Many food distribution warehouse owners rely on a proven “ceiling only” fire protection system designed specifically for cold storage facilities. The Quell™ Fire Sprinkler System (K17), developed in 2006, has quickly become an industry standard for cold storage warehouses — and for good reason.
It’s always a good time to check up on your facility’s safety — but now the stakes are even higher when it comes to safety violations.
Employers across the U.S. have been facing higher penalties from the Occupational Safety and Health Administration (OSHA) this year. In January 2019, the federal agency announced it was increasing the maximum penalty for serious and other than serious citations to $13,260 and the maximum for repeat and willful violations to $132,598.
That means conducting a safety audit is especially critical if you’ve already received citations at any company facility, since a repeat offense could trigger a costly willful violation.
Regardless of how active or inactive a particular hurricane season is predicted to be, it only takes one storm to significantly damage your food plant or cold storage warehouse.
Here are some basic steps to prepare your facility for a hurricane:
Automation is on the rise in industrial facilities, food processing plants and cold storage warehouses. At Stellar, we’ve seen more client requests for automation in the past year than ever before.
When people think of automation and cost savings, the obvious usually comes to mind first: labor costs. Projected minimum wage increases and the scarcity of people willing to work in a cold storage environment are driving more owners to invest in automation.
But automating your warehouse can yield more savings beyond just the payroll. Here are six more benefits that you may not have considered.
The need for cold storage facilities is greater than ever. Product integrity and fresh products are in demand as Millennials become major players in the consumer market. This generation of buyers favor healthier, fresher and higher quality products that have a shorter shelf life — meaning an efficient distribution network is crucial to serve these consumers.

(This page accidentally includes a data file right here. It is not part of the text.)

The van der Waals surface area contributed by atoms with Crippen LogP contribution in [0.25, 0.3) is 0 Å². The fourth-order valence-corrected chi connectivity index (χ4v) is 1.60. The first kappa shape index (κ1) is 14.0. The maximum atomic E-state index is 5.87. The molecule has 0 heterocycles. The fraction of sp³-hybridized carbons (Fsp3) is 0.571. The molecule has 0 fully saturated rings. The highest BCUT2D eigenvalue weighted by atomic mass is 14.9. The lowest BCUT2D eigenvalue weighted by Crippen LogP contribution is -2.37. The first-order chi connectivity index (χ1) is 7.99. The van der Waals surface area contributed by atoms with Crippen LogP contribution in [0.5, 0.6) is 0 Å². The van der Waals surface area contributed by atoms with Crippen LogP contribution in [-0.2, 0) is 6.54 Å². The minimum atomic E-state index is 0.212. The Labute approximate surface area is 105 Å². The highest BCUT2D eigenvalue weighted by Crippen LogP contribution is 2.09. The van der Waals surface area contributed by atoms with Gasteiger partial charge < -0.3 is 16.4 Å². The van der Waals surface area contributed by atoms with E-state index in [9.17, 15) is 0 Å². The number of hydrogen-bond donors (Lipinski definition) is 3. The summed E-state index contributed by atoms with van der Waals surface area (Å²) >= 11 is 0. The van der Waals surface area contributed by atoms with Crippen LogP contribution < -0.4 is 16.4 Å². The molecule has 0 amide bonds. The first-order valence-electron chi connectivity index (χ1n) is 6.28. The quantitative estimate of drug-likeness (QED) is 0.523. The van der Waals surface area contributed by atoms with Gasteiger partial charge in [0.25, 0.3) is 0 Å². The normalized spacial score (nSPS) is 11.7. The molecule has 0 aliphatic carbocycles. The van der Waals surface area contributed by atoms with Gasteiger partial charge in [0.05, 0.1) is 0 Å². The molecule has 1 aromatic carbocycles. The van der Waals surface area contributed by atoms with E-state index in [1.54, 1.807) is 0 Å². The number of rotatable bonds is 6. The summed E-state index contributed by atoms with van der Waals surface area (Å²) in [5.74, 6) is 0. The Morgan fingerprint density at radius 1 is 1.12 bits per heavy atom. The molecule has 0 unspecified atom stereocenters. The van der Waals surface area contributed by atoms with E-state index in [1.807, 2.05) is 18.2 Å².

But how can you design your warehouse cost-effectively?
The best eco-friendly investments that also generate ROI
Most food and beverage companies aren’t against being more eco-friendly — it’s just that achieving sustainability in a food processing plant can be easier said than done.
The upfront investment associated with energy-efficient solutions, such as “green” building materials and equipment, can be difficult to justify. How do you know which energy-efficient options will provide the best return on investment?
As we observe Earth Day this week, let’s look at ways to invest in your food plant that are both good for the planet and provide a solid return on investment (ROI).
What is packaged refrigeration?
Low-charge packaged refrigeration systems are “packaged” or “modular.” The refrigeration equipment is built off site, mounted on a structural steel base (skid), and then delivered to your plant as a self-contained, “plug-and-play” system.
Not only is low-charge packaged refrigeration equipment safer, it also comes with advantages in terms of:
- Field labor savings
- Schedule savings
Low-charge packaged refrigeration is a safe, innovative solution that uses CO2 or ammonia and a secondary refrigerant, such as glycol. This allows facilities to reap the benefits of ammonia’s excellent thermodynamic properties while minimizing the refrigerant charge and risk because the ammonia is isolated to one area and only the secondary refrigerant is circulated throughout the facility.
The system is “packaged” or “modular,” with refrigeration equipment built off-site, mounted on a structural steel base, and then delivered to a plant as a self-contained, “plug-and-play” system.
One of the major advantages of a packaged refrigeration system is ease of installation. Here are some of the main reasons why:
The state of Florida, the Caribbean and portions of the Southeastern U.S. are reeling from the impact of Hurricane Irma this week. The deadly storm brought damaging winds and torrential rain to the entire Sunshine State, including our headquarters in Jacksonville.
We’re now more than halfway through the 2017 Atlantic hurricane season, and with more than 11,000 food and beverage manufacturing plants in hurricane-susceptible states on the Gulf and Atlantic coasts, it’s critical to plan for the damage a hurricane can bring.
Process Safety Management (PSM) compliance audits are specific and comprehensive, focusing on 14 elements of OSHA’s PSM Standards. A well-planned and organized audit process — including cross-trained personnel, audit checklists and self-audits — can help ensure a successful outcome.